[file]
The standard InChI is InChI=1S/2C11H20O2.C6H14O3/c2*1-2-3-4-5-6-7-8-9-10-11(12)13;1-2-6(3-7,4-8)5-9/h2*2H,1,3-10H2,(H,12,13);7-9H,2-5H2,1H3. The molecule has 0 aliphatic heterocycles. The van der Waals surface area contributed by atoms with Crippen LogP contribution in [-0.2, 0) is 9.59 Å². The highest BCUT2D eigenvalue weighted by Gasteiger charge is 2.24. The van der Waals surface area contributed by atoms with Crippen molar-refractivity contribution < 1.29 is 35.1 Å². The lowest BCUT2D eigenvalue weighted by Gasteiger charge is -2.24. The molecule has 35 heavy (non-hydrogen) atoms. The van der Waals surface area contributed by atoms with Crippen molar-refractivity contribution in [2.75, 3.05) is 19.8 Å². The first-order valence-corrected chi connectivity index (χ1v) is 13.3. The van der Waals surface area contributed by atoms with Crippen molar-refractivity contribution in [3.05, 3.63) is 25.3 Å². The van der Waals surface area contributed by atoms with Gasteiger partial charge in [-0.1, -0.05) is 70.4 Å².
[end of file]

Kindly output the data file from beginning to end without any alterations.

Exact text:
The standard InChI is InChI=1S/2C11H20O2.C6H14O3/c2*1-2-3-4-5-6-7-8-9-10-11(12)13;1-2-6(3-7,4-8)5-9/h2*2H,1,3-10H2,(H,12,13);7-9H,2-5H2,1H3. The molecule has 0 aliphatic heterocycles. The van der Waals surface area contributed by atoms with Crippen LogP contribution in [-0.2, 0) is 9.59 Å². The highest BCUT2D eigenvalue weighted by Gasteiger charge is 2.24. The van der Waals surface area contributed by atoms with Crippen molar-refractivity contribution < 1.29 is 35.1 Å². The lowest BCUT2D eigenvalue weighted by Gasteiger charge is -2.24. The molecule has 35 heavy (non-hydrogen) atoms. The van der Waals surface area contributed by atoms with Crippen molar-refractivity contribution in [2.75, 3.05) is 19.8 Å². The first-order valence-corrected chi connectivity index (χ1v) is 13.3. The van der Waals surface area contributed by atoms with Crippen molar-refractivity contribution in [3.05, 3.63) is 25.3 Å². The van der Waals surface area contributed by atoms with Gasteiger partial charge in [-0.1, -0.05) is 70.4 Å².